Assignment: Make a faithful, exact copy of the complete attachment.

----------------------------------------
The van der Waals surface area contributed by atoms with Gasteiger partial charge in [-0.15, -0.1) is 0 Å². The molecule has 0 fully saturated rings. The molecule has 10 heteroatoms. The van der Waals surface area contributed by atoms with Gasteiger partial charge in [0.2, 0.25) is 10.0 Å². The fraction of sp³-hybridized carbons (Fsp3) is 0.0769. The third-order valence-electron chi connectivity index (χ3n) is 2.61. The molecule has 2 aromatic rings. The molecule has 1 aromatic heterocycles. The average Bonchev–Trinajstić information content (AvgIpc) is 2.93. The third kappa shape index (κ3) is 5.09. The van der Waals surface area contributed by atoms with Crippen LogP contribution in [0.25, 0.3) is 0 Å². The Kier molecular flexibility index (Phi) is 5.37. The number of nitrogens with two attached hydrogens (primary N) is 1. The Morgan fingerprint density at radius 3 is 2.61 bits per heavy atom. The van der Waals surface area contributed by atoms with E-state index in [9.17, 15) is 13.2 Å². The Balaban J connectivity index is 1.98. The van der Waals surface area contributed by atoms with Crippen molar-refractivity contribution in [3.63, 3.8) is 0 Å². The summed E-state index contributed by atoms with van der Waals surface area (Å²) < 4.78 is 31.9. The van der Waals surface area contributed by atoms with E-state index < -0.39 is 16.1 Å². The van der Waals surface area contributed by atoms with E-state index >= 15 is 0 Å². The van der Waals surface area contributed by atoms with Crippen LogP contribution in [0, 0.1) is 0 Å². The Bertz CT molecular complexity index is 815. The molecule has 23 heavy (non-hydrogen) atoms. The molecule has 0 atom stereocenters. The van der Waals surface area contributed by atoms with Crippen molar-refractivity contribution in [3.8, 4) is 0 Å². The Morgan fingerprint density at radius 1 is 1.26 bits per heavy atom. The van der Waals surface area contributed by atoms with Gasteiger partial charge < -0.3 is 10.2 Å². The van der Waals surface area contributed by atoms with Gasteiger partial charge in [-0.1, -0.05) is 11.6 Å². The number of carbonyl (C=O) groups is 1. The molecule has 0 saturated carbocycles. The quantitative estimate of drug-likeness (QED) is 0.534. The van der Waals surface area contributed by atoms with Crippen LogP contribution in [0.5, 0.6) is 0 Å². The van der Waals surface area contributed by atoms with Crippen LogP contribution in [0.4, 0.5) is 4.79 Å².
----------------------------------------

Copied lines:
The van der Waals surface area contributed by atoms with Gasteiger partial charge in [-0.15, -0.1) is 0 Å². The molecule has 0 fully saturated rings. The molecule has 10 heteroatoms. The van der Waals surface area contributed by atoms with Gasteiger partial charge in [0.2, 0.25) is 10.0 Å². The fraction of sp³-hybridized carbons (Fsp3) is 0.0769. The third-order valence-electron chi connectivity index (χ3n) is 2.61. The molecule has 2 aromatic rings. The molecule has 1 aromatic heterocycles. The average Bonchev–Trinajstić information content (AvgIpc) is 2.93. The third kappa shape index (κ3) is 5.09. The van der Waals surface area contributed by atoms with Crippen LogP contribution in [0.25, 0.3) is 0 Å². The Kier molecular flexibility index (Phi) is 5.37. The number of nitrogens with two attached hydrogens (primary N) is 1. The Morgan fingerprint density at radius 3 is 2.61 bits per heavy atom. The van der Waals surface area contributed by atoms with E-state index in [9.17, 15) is 13.2 Å². The Balaban J connectivity index is 1.98. The van der Waals surface area contributed by atoms with Crippen molar-refractivity contribution in [3.63, 3.8) is 0 Å². The summed E-state index contributed by atoms with van der Waals surface area (Å²) < 4.78 is 31.9. The van der Waals surface area contributed by atoms with E-state index < -0.39 is 16.1 Å². The van der Waals surface area contributed by atoms with E-state index >= 15 is 0 Å². The van der Waals surface area contributed by atoms with Crippen LogP contribution in [0, 0.1) is 0 Å². The Bertz CT molecular complexity index is 815. The molecule has 23 heavy (non-hydrogen) atoms. The molecule has 0 atom stereocenters. The van der Waals surface area contributed by atoms with Crippen molar-refractivity contribution in [3.8, 4) is 0 Å². The Morgan fingerprint density at radius 1 is 1.26 bits per heavy atom. The van der Waals surface area contributed by atoms with Gasteiger partial charge < -0.3 is 10.2 Å². The van der Waals surface area contributed by atoms with Gasteiger partial charge in [-0.1, -0.05) is 11.6 Å². The number of carbonyl (C=O) groups is 1. The molecule has 0 saturated carbocycles. The quantitative estimate of drug-likeness (QED) is 0.534. The van der Waals surface area contributed by atoms with Crippen LogP contribution in [0.5, 0.6) is 0 Å². The van der Waals surface area contributed by atoms with Crippen LogP contribution in [0.4, 0.5) is 4.79 Å².